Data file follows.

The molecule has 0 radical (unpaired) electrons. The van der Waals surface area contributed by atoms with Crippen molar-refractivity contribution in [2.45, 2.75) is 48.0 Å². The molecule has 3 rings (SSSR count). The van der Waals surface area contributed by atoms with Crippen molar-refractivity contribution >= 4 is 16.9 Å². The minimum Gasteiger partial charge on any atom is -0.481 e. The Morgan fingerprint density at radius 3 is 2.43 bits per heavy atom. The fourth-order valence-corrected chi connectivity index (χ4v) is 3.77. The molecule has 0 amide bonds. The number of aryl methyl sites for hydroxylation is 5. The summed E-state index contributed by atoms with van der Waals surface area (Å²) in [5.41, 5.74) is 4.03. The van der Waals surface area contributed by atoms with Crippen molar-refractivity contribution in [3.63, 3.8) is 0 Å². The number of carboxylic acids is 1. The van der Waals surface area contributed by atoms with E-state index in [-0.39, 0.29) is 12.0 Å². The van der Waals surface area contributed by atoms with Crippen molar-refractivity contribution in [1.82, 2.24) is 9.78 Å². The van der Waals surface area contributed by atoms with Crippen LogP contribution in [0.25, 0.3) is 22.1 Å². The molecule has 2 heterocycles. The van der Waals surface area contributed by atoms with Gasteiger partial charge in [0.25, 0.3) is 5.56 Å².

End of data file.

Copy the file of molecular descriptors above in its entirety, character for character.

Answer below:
The molecule has 0 radical (unpaired) electrons. The van der Waals surface area contributed by atoms with Crippen molar-refractivity contribution in [2.45, 2.75) is 48.0 Å². The molecule has 3 rings (SSSR count). The van der Waals surface area contributed by atoms with Crippen molar-refractivity contribution >= 4 is 16.9 Å². The minimum Gasteiger partial charge on any atom is -0.481 e. The Morgan fingerprint density at radius 3 is 2.43 bits per heavy atom. The fourth-order valence-corrected chi connectivity index (χ4v) is 3.77. The molecule has 0 amide bonds. The number of aryl methyl sites for hydroxylation is 5. The summed E-state index contributed by atoms with van der Waals surface area (Å²) in [5.41, 5.74) is 4.03. The van der Waals surface area contributed by atoms with Crippen molar-refractivity contribution in [3.63, 3.8) is 0 Å². The number of carboxylic acids is 1. The van der Waals surface area contributed by atoms with E-state index in [-0.39, 0.29) is 12.0 Å². The van der Waals surface area contributed by atoms with Crippen molar-refractivity contribution in [1.82, 2.24) is 9.78 Å². The van der Waals surface area contributed by atoms with Crippen LogP contribution in [0.25, 0.3) is 22.1 Å². The molecule has 2 heterocycles. The van der Waals surface area contributed by atoms with Gasteiger partial charge in [0.25, 0.3) is 5.56 Å².